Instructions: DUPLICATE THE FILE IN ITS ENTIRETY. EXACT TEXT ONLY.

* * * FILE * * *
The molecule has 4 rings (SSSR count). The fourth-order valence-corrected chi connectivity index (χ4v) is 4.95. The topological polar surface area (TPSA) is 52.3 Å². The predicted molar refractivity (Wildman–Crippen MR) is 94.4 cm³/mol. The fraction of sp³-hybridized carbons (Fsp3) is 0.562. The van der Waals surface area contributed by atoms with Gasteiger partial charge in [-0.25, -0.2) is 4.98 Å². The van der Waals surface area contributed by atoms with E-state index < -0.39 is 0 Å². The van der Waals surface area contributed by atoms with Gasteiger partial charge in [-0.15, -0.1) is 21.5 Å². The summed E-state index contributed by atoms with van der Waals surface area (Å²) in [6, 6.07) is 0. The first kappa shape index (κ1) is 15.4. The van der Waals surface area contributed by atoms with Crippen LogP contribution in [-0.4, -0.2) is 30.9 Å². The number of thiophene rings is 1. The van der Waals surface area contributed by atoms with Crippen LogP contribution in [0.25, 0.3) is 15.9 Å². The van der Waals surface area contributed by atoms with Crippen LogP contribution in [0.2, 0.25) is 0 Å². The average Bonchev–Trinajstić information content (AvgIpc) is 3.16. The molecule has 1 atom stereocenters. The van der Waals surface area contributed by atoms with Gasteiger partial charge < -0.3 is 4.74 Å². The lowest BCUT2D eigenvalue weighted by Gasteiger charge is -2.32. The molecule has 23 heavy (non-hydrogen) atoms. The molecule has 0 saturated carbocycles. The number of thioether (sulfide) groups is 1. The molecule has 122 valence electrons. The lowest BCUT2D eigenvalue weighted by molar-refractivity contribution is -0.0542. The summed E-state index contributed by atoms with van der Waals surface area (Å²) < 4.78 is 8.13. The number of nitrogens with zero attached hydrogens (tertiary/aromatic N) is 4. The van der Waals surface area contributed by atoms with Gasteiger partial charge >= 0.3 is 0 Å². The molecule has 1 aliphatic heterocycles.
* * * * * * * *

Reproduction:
The molecule has 4 rings (SSSR count). The fourth-order valence-corrected chi connectivity index (χ4v) is 4.95. The topological polar surface area (TPSA) is 52.3 Å². The predicted molar refractivity (Wildman–Crippen MR) is 94.4 cm³/mol. The fraction of sp³-hybridized carbons (Fsp3) is 0.562. The van der Waals surface area contributed by atoms with Gasteiger partial charge in [-0.25, -0.2) is 4.98 Å². The van der Waals surface area contributed by atoms with E-state index < -0.39 is 0 Å². The van der Waals surface area contributed by atoms with Gasteiger partial charge in [-0.15, -0.1) is 21.5 Å². The summed E-state index contributed by atoms with van der Waals surface area (Å²) in [6, 6.07) is 0. The first kappa shape index (κ1) is 15.4. The van der Waals surface area contributed by atoms with Crippen LogP contribution in [-0.4, -0.2) is 30.9 Å². The number of thiophene rings is 1. The van der Waals surface area contributed by atoms with Crippen LogP contribution in [0.25, 0.3) is 15.9 Å². The van der Waals surface area contributed by atoms with Crippen LogP contribution in [0.2, 0.25) is 0 Å². The average Bonchev–Trinajstić information content (AvgIpc) is 3.16. The molecule has 1 atom stereocenters. The van der Waals surface area contributed by atoms with Gasteiger partial charge < -0.3 is 4.74 Å². The lowest BCUT2D eigenvalue weighted by Gasteiger charge is -2.32. The molecule has 23 heavy (non-hydrogen) atoms. The molecule has 0 saturated carbocycles. The number of thioether (sulfide) groups is 1. The molecule has 122 valence electrons. The lowest BCUT2D eigenvalue weighted by molar-refractivity contribution is -0.0542. The summed E-state index contributed by atoms with van der Waals surface area (Å²) < 4.78 is 8.13. The number of nitrogens with zero attached hydrogens (tertiary/aromatic N) is 4. The van der Waals surface area contributed by atoms with Gasteiger partial charge >= 0.3 is 0 Å². The molecule has 1 aliphatic heterocycles.